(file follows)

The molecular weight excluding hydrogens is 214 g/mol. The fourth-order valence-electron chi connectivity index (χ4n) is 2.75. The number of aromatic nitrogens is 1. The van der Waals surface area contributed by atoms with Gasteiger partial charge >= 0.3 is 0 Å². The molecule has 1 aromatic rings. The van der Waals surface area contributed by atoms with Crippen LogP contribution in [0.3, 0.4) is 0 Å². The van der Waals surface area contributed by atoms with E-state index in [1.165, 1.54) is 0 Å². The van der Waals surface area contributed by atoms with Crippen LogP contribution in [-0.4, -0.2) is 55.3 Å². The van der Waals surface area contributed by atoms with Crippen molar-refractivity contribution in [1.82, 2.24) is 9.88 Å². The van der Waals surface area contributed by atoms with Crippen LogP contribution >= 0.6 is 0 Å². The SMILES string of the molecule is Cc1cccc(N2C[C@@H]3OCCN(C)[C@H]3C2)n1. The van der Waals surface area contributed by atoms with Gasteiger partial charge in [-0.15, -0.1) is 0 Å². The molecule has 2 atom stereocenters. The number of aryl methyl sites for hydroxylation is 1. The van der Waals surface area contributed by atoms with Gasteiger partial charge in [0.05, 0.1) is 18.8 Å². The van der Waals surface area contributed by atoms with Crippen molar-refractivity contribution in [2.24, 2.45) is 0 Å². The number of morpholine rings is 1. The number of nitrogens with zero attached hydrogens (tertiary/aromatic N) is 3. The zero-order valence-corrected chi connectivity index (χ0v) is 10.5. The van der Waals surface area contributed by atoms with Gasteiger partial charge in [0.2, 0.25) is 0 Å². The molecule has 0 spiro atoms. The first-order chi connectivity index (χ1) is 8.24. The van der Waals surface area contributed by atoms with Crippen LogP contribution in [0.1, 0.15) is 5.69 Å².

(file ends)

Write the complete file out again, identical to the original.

The molecular weight excluding hydrogens is 214 g/mol. The fourth-order valence-electron chi connectivity index (χ4n) is 2.75. The number of aromatic nitrogens is 1. The van der Waals surface area contributed by atoms with Gasteiger partial charge >= 0.3 is 0 Å². The molecule has 1 aromatic rings. The van der Waals surface area contributed by atoms with Crippen LogP contribution in [0.3, 0.4) is 0 Å². The van der Waals surface area contributed by atoms with E-state index in [1.165, 1.54) is 0 Å². The van der Waals surface area contributed by atoms with Crippen LogP contribution in [-0.4, -0.2) is 55.3 Å². The van der Waals surface area contributed by atoms with Crippen molar-refractivity contribution in [1.82, 2.24) is 9.88 Å². The van der Waals surface area contributed by atoms with Crippen LogP contribution >= 0.6 is 0 Å². The SMILES string of the molecule is Cc1cccc(N2C[C@@H]3OCCN(C)[C@H]3C2)n1. The van der Waals surface area contributed by atoms with Gasteiger partial charge in [-0.15, -0.1) is 0 Å². The molecule has 2 atom stereocenters. The number of aryl methyl sites for hydroxylation is 1. The van der Waals surface area contributed by atoms with Gasteiger partial charge in [0.05, 0.1) is 18.8 Å². The van der Waals surface area contributed by atoms with Crippen molar-refractivity contribution in [2.24, 2.45) is 0 Å². The number of morpholine rings is 1. The number of nitrogens with zero attached hydrogens (tertiary/aromatic N) is 3. The zero-order valence-corrected chi connectivity index (χ0v) is 10.5. The van der Waals surface area contributed by atoms with Gasteiger partial charge in [0.2, 0.25) is 0 Å². The molecule has 0 spiro atoms. The first-order chi connectivity index (χ1) is 8.24. The van der Waals surface area contributed by atoms with Crippen LogP contribution in [0.1, 0.15) is 5.69 Å².